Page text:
The independent and impartial judiciary plays a decisive role in the state system of protection of human rights and fundamental freedoms, and it is ultimately the judiciary which decides any legal dispute that predefines the interpretation of court decisions as legal acts issued in the name of the Russian Federation.

Discovering the nature of the right to fair trial, the Constitutional Court has repeatedly stressed its inalienable nature. The relevant constitutional provision is inseparable from the state’s obligation to protect human dignity in all areas where human personality is top priority (Rulings of the Constitutional Court of the Russian Federation No. 29-P of 30 November 2012 and No. 14-P of 25 June 2013; Decision of the Constitutional Court of the Russian Federation No. 1336-O of 17 September 2013). During the discussion of the content of the aforementioned state obligation, the Constitutional Court presented its arguments on the fundamental principles of the constitutional order. As under the rule of law, the Russian Federation must provide effective protection of the rights and freedoms of men by such a judicial system which corresponds to all the requirements of justice based on criteria established by the legislature, which in a normative form predetermine a particular court within the court system and procedural norms must be applied in a particular case. This allows the judge or parties and other participants of a process and all the interested to avoid legal uncertainty (Decision of the Constitutional Court of the Russian Federation No. 882-O of 4 June 2013).

Following its previous positions, the Constitutional Court stressed that by guaranteeing the right to fair trial, Article 46 of the Constitution does not establish a precise procedure for the enforcement of the right and does not contain opportunity for a citizen to choose the means and procedures for applications to an arbitration court, these rules are defined by law.3 Moreover, the characteristic features of certain types of legal relations under lying the subject-matters of cases, their nature, importance and the sanctions and consequences of their application predetermine the establishment of special ways and rules of procedure applicable to the different types of court procedures and various categories of cases (Ruling of the Constitutional Court of the Russian Federation No. 900-O of 4 June 2013).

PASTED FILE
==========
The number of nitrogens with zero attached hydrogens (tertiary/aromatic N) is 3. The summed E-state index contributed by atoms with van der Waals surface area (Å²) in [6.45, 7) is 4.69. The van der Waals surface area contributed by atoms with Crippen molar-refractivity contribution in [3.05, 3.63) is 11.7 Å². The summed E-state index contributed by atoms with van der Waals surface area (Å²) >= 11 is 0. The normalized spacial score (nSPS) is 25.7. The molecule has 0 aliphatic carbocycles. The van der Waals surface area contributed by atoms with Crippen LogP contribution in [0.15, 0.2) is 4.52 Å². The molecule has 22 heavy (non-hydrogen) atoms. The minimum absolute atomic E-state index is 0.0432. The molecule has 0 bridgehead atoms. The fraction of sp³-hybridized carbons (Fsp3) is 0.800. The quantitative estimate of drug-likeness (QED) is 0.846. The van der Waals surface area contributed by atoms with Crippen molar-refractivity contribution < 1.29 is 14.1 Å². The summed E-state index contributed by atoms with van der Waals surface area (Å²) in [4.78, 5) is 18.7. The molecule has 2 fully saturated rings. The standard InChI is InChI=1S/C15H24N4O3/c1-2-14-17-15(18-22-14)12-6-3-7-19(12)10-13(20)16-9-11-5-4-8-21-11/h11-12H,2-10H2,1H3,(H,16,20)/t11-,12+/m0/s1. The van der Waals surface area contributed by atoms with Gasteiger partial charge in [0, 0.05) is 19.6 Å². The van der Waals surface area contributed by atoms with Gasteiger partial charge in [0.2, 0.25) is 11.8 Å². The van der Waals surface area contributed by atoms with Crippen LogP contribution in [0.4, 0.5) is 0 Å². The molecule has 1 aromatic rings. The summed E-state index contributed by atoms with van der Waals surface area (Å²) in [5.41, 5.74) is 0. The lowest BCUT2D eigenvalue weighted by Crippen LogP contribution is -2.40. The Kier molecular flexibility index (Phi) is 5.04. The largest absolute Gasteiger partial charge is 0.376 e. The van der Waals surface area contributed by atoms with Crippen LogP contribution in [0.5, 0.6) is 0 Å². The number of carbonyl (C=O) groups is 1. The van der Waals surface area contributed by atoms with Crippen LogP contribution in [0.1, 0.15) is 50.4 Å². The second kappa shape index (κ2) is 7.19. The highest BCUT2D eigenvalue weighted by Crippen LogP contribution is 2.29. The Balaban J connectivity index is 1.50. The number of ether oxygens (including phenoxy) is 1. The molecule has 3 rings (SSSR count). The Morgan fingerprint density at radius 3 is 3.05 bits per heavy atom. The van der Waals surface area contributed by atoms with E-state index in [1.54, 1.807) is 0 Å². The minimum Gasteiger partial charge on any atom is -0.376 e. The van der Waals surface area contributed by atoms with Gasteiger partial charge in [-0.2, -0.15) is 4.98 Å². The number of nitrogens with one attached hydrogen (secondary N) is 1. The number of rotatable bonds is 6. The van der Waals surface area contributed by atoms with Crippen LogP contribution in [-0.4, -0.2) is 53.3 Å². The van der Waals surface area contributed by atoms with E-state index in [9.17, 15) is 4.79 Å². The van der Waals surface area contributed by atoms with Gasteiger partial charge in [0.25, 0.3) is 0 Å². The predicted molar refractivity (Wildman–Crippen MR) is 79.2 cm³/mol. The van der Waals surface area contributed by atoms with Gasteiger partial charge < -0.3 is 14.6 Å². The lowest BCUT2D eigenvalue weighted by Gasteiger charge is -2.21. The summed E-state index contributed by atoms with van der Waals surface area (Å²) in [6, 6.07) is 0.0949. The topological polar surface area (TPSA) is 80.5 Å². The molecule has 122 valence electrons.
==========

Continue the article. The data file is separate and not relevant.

The Constitutional Court paid particular attention to the afore-mentioned notions in respect of the evaluation of several provisions of the electoral legislation. As a universal means of protecting human rights and freedoms, the constitutional right to fair trial has security and recovery functions in respect of other constitutional rights and freedoms, and in this respect it serves as a fundamental guarantee of electoral rights. Constitutional principles under the rule of law require the establishment of legal regulation to provide civilised forms of dispute settlement in electoral law, which makes the existence of court mechanisms for the protection of electoral rights highly desirable.

Consequently, with a certain freedom of assessment during the creation of procedural instruments for their protection (including the establishment of various forms of enforcement, grounds for application to courts etc.) the federal legislator must take the constitutional features of these instruments into account for the enforcement of the legal requirements originating from electoral relations, and for remedying the violated rights of the participants in electoral relations (Ruling of the Constitutional Court of the Russian Federation No. 8-Pof 22 April 2013).

The Constitutional Court paid due attention to the protection of the rights of crime victims to justice and to be given fair compensation. The state’s obligation to protect the rights of crime victims, including the right to defend their interests before a court or tribunal, follows from the constitutional provision on the protection of human dignity and the impermissibility of belittlement. In respect of the victims’ dignity it is a prima facie state obligation to prevent and punish any crime that could cause harm and sufferings to a person in a way prescribed by law and to provide a victim with the opportunity to defend his/her rights by all means not prohibited by law. Otherwise it would lead to the belittlement of human dignity not only by a perpetrator of a crime but also by the state itself (Decision of the Constitutional Court of the Russian Federation No. 1336-O of 17 September 2013).4